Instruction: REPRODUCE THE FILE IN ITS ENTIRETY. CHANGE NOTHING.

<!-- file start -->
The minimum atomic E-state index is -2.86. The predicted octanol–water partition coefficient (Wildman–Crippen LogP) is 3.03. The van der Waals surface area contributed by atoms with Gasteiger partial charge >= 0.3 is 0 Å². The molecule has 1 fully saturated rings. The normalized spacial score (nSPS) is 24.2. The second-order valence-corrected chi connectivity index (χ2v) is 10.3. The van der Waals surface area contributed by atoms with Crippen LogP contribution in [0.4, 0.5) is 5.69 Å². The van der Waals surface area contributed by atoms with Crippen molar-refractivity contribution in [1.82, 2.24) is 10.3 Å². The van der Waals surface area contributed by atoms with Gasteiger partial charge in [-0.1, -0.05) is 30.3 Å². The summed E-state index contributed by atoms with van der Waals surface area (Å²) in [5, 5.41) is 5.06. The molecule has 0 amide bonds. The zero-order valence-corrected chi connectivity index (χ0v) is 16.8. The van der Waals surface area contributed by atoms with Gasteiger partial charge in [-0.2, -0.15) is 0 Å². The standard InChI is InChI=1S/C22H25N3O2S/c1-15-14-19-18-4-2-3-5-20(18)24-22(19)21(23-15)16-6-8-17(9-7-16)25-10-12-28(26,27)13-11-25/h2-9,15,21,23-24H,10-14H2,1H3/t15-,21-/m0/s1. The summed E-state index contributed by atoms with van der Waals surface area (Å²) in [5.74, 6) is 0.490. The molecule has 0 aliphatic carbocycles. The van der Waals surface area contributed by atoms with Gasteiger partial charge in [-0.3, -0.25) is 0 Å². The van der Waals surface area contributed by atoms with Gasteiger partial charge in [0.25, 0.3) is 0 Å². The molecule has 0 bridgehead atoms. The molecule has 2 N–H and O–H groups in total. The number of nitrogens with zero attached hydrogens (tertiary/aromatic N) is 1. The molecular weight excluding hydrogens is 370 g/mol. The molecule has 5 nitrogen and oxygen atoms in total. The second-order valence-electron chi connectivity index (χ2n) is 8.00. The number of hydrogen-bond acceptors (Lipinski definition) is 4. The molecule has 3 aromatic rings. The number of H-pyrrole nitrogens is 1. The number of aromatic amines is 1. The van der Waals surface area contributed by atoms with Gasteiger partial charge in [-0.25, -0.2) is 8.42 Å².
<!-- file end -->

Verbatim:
The minimum atomic E-state index is -2.86. The predicted octanol–water partition coefficient (Wildman–Crippen LogP) is 3.03. The van der Waals surface area contributed by atoms with Gasteiger partial charge >= 0.3 is 0 Å². The molecule has 1 fully saturated rings. The normalized spacial score (nSPS) is 24.2. The second-order valence-corrected chi connectivity index (χ2v) is 10.3. The van der Waals surface area contributed by atoms with Crippen LogP contribution in [0.4, 0.5) is 5.69 Å². The van der Waals surface area contributed by atoms with Crippen molar-refractivity contribution in [1.82, 2.24) is 10.3 Å². The van der Waals surface area contributed by atoms with Gasteiger partial charge in [-0.1, -0.05) is 30.3 Å². The summed E-state index contributed by atoms with van der Waals surface area (Å²) in [5, 5.41) is 5.06. The molecule has 0 amide bonds. The zero-order valence-corrected chi connectivity index (χ0v) is 16.8. The van der Waals surface area contributed by atoms with Gasteiger partial charge in [-0.2, -0.15) is 0 Å². The standard InChI is InChI=1S/C22H25N3O2S/c1-15-14-19-18-4-2-3-5-20(18)24-22(19)21(23-15)16-6-8-17(9-7-16)25-10-12-28(26,27)13-11-25/h2-9,15,21,23-24H,10-14H2,1H3/t15-,21-/m0/s1. The summed E-state index contributed by atoms with van der Waals surface area (Å²) in [5.74, 6) is 0.490. The molecule has 0 aliphatic carbocycles. The van der Waals surface area contributed by atoms with Gasteiger partial charge in [-0.3, -0.25) is 0 Å². The van der Waals surface area contributed by atoms with Gasteiger partial charge in [0.25, 0.3) is 0 Å². The molecule has 0 bridgehead atoms. The molecule has 2 N–H and O–H groups in total. The number of nitrogens with zero attached hydrogens (tertiary/aromatic N) is 1. The molecular weight excluding hydrogens is 370 g/mol. The molecule has 5 nitrogen and oxygen atoms in total. The second-order valence-electron chi connectivity index (χ2n) is 8.00. The number of hydrogen-bond acceptors (Lipinski definition) is 4. The molecule has 3 aromatic rings. The number of H-pyrrole nitrogens is 1. The number of aromatic amines is 1. The van der Waals surface area contributed by atoms with Gasteiger partial charge in [-0.25, -0.2) is 8.42 Å².